The other night I was in line at 7-Eleven to buy a Slurpee. I was sixth in line with one guy behind me. After standing there for about 10 seconds, the customer behind me marches to the front. "I have a tab," he says. "Can you just scan my stuff?" The cashier stops the line, scans the man's items, and makes the rest of us wait.
Aside from the fact I had no idea you can have a tab at 7-Eleven, my point here is really the lousy customer service that cashier offered. The customer's method of payment was irrelevant. It took just as long to conduct his business as it would have had he paid in real-time like the rest of us. Sure, one guy was happy, but the six people in line were mad. I'm not a math whiz, but I say the ratio of pleased customers to annoyed customers in this scenario favors the latter.
Ironically, the following day I was in line at the post office. As I was waved to the counter and started to conduct my business, a woman siddles up next to me and asks if she can buy a stamp. I can't remember the words the clerk used, but I do remember he sent the gal to wait in line. I promptly thanked him on behalf of everyone who had waited in the cue for their turn.
Now, if you're thinking, "What's the harm? It's one lousy stamp!" you may very well be part of the customer service problem. I've been in the "I need one stamp" boat, too. How have I solved that problem? Well, I've said loudly to the people in line, "Anyone have a stamp I can buy?". There has always been someone willing to sell me one. I have never thought my time was more valuable than any of the others waiting in line and tried to cut ahead. Never.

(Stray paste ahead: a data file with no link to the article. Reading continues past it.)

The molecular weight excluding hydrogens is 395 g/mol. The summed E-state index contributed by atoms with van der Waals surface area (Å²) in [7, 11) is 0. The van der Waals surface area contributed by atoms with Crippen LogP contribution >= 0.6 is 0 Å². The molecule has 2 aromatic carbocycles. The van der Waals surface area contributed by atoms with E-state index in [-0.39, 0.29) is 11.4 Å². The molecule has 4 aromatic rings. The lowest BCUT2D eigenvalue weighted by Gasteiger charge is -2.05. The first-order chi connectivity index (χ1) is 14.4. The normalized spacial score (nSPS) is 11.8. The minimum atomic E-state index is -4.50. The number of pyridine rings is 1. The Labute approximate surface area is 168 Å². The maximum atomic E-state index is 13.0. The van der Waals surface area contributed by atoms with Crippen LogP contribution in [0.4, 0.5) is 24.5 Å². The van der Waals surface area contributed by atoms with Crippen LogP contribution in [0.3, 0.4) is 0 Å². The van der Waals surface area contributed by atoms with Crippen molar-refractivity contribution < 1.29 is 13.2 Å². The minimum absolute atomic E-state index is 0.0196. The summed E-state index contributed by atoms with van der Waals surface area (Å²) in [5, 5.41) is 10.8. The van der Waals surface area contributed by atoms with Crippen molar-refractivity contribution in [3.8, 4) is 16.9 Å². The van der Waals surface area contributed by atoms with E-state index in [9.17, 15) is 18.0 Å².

If you run a retail business, you should put a cutsies policy in your customer service guidelines. There is nothing wrong with a clerk telling an out of line customer (pun intended!), "I'd like to help you, but it wouldn't be fair to the others who have been waiting in line. I'll get through everyone just as quickly as I can. I promise." What rational person could argue with that?
In the case of the post office scenario, after I thanked the clerk for turning away the cutter, he told me that if they have enough cashiers, they'll call people out of line who have simple transactions (like purchasing stamps). They do that same thing at my bank. Sounds like a good policy to me. (Yeah, the irony that I'm using the U.S. government in an example of good customer service is not lost on me!)
Perhaps in some backwards world, the cashiers who allow cutsies think they're offering great customer service. You don't want to wait? Alright, let me take care of you right now! One delighted customer and a line of irate ones. Sounds like a winning proposition to me...